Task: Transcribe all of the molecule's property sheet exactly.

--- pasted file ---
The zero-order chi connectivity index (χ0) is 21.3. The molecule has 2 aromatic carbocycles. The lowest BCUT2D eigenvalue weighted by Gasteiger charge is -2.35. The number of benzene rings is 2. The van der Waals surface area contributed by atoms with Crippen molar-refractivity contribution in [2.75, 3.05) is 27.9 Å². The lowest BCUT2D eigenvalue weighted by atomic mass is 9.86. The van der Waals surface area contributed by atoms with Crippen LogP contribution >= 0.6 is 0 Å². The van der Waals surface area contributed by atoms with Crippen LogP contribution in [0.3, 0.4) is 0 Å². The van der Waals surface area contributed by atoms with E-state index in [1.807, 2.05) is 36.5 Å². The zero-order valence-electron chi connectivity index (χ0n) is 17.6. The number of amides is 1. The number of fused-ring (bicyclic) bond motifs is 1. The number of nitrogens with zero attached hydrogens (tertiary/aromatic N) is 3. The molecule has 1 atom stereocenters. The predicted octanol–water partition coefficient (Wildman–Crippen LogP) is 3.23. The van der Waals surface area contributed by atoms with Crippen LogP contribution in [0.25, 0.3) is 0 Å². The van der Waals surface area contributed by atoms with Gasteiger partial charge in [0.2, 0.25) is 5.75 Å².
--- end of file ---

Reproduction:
The zero-order chi connectivity index (χ0) is 21.3. The molecule has 2 aromatic carbocycles. The lowest BCUT2D eigenvalue weighted by Gasteiger charge is -2.35. The number of benzene rings is 2. The van der Waals surface area contributed by atoms with Crippen molar-refractivity contribution in [2.75, 3.05) is 27.9 Å². The lowest BCUT2D eigenvalue weighted by atomic mass is 9.86. The van der Waals surface area contributed by atoms with Crippen LogP contribution >= 0.6 is 0 Å². The van der Waals surface area contributed by atoms with Crippen LogP contribution in [0.3, 0.4) is 0 Å². The van der Waals surface area contributed by atoms with E-state index in [1.807, 2.05) is 36.5 Å². The zero-order valence-electron chi connectivity index (χ0n) is 17.6. The number of amides is 1. The number of fused-ring (bicyclic) bond motifs is 1. The number of nitrogens with zero attached hydrogens (tertiary/aromatic N) is 3. The molecule has 1 atom stereocenters. The predicted octanol–water partition coefficient (Wildman–Crippen LogP) is 3.23. The van der Waals surface area contributed by atoms with Crippen LogP contribution in [0.25, 0.3) is 0 Å². The van der Waals surface area contributed by atoms with Gasteiger partial charge in [0.2, 0.25) is 5.75 Å².